Joining Your School Band
Sometimes I have a middle or high school aged student who wants to get involved with their school band in some way: the orchestra, jazz band, or pit band. For all of these, they’ll probably receive the parts they need to play written in standard music notation, so it’s good for them to know how to read it. Often just a very basic reading ability on the first 4 frets is enough to get by in these situations.
Going to Music School
Being a good reader is definitely important if you intend to go to any kind of music school. Between playing in ensembles, theory and ear training class, and your private lessons, you’re going to get a lot of music thrown at you. The better reader you are, the easier time you’ll have in general while you’re at school.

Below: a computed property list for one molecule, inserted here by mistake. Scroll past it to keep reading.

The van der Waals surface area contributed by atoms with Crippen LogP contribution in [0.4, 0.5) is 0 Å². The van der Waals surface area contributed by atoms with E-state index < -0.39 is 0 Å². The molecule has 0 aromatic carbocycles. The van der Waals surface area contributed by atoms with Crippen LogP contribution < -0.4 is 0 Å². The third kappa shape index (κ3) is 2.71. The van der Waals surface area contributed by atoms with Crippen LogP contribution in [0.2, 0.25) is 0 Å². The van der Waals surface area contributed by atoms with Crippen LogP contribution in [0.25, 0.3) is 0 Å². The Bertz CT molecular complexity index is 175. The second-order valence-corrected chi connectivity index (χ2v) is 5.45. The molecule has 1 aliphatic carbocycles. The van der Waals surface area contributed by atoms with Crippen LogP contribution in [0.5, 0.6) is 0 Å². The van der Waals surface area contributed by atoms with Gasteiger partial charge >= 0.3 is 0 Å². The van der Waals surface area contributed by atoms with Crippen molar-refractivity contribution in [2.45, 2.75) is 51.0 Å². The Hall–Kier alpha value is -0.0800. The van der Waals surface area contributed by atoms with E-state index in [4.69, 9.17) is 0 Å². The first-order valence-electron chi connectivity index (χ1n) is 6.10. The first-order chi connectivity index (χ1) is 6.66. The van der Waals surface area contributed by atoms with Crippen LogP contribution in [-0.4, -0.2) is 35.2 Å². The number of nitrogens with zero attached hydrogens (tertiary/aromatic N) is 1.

Being a Professional Musician
There are many different types of professional musician. There are some who form a rock band that plays original music that makes it big, and goes on to tour constantly. Reading ability often isn’t required for this type of professional musician.
Then there is the more ordinary professional musician who makes a living by taking any and every paying gig they can get. The will play in many different groups, fill in for others when needed, and play in a variety of settings. Often they’ll have very little time to learn or rehearse the music they are going to play. For this type of professional musician, having a decent reading ability is important simply because it is a skill that makes them more versatile. Sometimes they might not need it, but they’ll have it if they do come into a situation where it’s needed.
Cases where Reading is Not Important
I think reading is not very important if:
- You are mainly interested in any style of rock or popular music
- You just want to play for a hobby (even if it’s a serious hobby)